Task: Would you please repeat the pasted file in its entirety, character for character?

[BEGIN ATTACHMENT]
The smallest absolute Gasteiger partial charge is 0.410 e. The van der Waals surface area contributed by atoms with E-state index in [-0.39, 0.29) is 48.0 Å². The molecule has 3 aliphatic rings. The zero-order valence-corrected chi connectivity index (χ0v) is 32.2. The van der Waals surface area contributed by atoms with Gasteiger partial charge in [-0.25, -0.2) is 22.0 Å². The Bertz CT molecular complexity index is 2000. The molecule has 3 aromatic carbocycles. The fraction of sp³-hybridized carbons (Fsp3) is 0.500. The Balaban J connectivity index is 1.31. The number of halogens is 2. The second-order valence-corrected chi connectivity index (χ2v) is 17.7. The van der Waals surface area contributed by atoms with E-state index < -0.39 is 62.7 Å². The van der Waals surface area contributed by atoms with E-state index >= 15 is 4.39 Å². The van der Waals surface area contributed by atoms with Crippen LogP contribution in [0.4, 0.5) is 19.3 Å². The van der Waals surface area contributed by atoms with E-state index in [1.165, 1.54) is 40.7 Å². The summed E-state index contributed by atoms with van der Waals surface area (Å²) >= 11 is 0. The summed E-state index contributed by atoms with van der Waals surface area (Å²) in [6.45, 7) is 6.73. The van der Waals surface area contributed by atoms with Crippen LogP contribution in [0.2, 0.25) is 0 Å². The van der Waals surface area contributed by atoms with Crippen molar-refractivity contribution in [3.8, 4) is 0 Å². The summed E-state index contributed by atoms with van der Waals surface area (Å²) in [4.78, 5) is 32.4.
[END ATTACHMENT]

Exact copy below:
The smallest absolute Gasteiger partial charge is 0.410 e. The van der Waals surface area contributed by atoms with E-state index in [-0.39, 0.29) is 48.0 Å². The molecule has 3 aliphatic rings. The zero-order valence-corrected chi connectivity index (χ0v) is 32.2. The van der Waals surface area contributed by atoms with Gasteiger partial charge in [-0.25, -0.2) is 22.0 Å². The Bertz CT molecular complexity index is 2000. The molecule has 3 aromatic carbocycles. The fraction of sp³-hybridized carbons (Fsp3) is 0.500. The Balaban J connectivity index is 1.31. The number of halogens is 2. The second-order valence-corrected chi connectivity index (χ2v) is 17.7. The van der Waals surface area contributed by atoms with E-state index < -0.39 is 62.7 Å². The van der Waals surface area contributed by atoms with E-state index >= 15 is 4.39 Å². The van der Waals surface area contributed by atoms with Crippen LogP contribution in [0.4, 0.5) is 19.3 Å². The van der Waals surface area contributed by atoms with E-state index in [1.165, 1.54) is 40.7 Å². The summed E-state index contributed by atoms with van der Waals surface area (Å²) >= 11 is 0. The summed E-state index contributed by atoms with van der Waals surface area (Å²) in [6.45, 7) is 6.73. The van der Waals surface area contributed by atoms with Crippen LogP contribution in [0.2, 0.25) is 0 Å². The van der Waals surface area contributed by atoms with Crippen molar-refractivity contribution in [3.8, 4) is 0 Å². The summed E-state index contributed by atoms with van der Waals surface area (Å²) in [4.78, 5) is 32.4.